Down through the ages, a tra­di­tion­al form has evolved for this type of speech, which is: Some old fart, his best years behind him, who, over the course of his life, has made a series of dread­ful mis­takes (that would be me), gives heart­felt advice to a group of shin­ing, ener­getic young peo­ple, with all of their best years ahead of them (that would be you).

And I intend to respect that tra­di­tion.

Now, one use­ful thing you can do with an old per­son, in addi­tion to bor­row­ing mon­ey from them, or ask­ing them to do one of their old-time “dances,” so you can watch, while laugh­ing, is ask: “Look­ing back, what do you regret?”  And they’ll tell you.  Some­times, as you know, they’ll tell you even if you haven’t asked.  Some­times, even when you’ve specif­i­cal­ly request­ed they not tell you, they’ll tell you.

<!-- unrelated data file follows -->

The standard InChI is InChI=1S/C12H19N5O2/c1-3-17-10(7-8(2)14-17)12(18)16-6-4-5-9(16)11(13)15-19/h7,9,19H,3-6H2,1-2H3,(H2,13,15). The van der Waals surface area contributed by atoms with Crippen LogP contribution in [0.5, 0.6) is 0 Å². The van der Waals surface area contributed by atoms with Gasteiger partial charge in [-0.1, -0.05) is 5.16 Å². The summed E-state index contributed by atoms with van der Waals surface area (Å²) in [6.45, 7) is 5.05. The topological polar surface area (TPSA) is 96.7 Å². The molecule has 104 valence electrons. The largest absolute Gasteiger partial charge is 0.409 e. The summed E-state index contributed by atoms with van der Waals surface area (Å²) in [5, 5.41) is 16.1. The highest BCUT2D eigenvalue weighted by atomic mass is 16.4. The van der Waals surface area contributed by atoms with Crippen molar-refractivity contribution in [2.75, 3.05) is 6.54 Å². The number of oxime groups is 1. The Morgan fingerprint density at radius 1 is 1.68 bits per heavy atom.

So: What do I regret?  Being poor from time to time?  Not real­ly.  Work­ing ter­ri­ble jobs, like “knuck­le-puller in a slaugh­ter­house?”  (And don’t even ASK what that entails.)  No.  I don’t regret that.  Skin­ny-dip­ping in a riv­er in Suma­tra, a lit­tle buzzed, and look­ing up and see­ing like 300 mon­keys sit­ting on a pipeline, poop­ing down into the riv­er, the riv­er in which I was swim­ming, with my mouth open, naked?  And get­ting death­ly ill after­wards, and stay­ing sick for the next sev­en months?  Not so much.  Do I regret the occa­sion­al humil­i­a­tion?  Like once, play­ing hock­ey in front of a big crowd, includ­ing this girl I real­ly liked, I some­how man­aged, while falling and emit­ting this weird whoop­ing noise, to score on my own goalie, while also send­ing my stick fly­ing into the crowd, near­ly hit­ting that girl?  No.  I don’t even regret that.